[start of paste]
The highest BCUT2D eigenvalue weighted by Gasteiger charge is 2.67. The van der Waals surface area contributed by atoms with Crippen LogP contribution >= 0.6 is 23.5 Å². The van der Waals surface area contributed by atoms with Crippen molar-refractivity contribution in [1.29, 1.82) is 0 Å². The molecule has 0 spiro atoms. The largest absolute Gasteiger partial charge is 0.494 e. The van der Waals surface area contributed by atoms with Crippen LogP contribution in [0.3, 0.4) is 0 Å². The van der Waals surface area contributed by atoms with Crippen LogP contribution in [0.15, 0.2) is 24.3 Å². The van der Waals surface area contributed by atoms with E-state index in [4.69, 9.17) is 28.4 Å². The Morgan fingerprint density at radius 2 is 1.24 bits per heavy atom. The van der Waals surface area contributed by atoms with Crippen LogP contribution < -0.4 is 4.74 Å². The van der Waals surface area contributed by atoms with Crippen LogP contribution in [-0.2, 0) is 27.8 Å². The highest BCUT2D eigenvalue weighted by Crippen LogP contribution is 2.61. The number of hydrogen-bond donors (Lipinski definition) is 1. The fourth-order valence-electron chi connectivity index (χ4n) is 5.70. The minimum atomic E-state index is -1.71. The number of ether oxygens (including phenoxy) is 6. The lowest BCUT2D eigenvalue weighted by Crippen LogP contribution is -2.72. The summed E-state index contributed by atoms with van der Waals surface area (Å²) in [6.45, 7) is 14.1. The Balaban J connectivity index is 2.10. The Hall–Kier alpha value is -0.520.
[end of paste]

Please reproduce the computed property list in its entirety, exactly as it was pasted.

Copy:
The highest BCUT2D eigenvalue weighted by Gasteiger charge is 2.67. The van der Waals surface area contributed by atoms with Crippen LogP contribution >= 0.6 is 23.5 Å². The van der Waals surface area contributed by atoms with Crippen molar-refractivity contribution in [1.29, 1.82) is 0 Å². The molecule has 0 spiro atoms. The largest absolute Gasteiger partial charge is 0.494 e. The van der Waals surface area contributed by atoms with Crippen LogP contribution in [0.3, 0.4) is 0 Å². The van der Waals surface area contributed by atoms with Crippen LogP contribution in [0.15, 0.2) is 24.3 Å². The van der Waals surface area contributed by atoms with E-state index in [4.69, 9.17) is 28.4 Å². The Morgan fingerprint density at radius 2 is 1.24 bits per heavy atom. The van der Waals surface area contributed by atoms with Crippen LogP contribution < -0.4 is 4.74 Å². The van der Waals surface area contributed by atoms with Crippen LogP contribution in [-0.2, 0) is 27.8 Å². The highest BCUT2D eigenvalue weighted by Crippen LogP contribution is 2.61. The number of hydrogen-bond donors (Lipinski definition) is 1. The fourth-order valence-electron chi connectivity index (χ4n) is 5.70. The minimum atomic E-state index is -1.71. The number of ether oxygens (including phenoxy) is 6. The lowest BCUT2D eigenvalue weighted by Crippen LogP contribution is -2.72. The summed E-state index contributed by atoms with van der Waals surface area (Å²) in [6.45, 7) is 14.1. The Balaban J connectivity index is 2.10. The Hall–Kier alpha value is -0.520.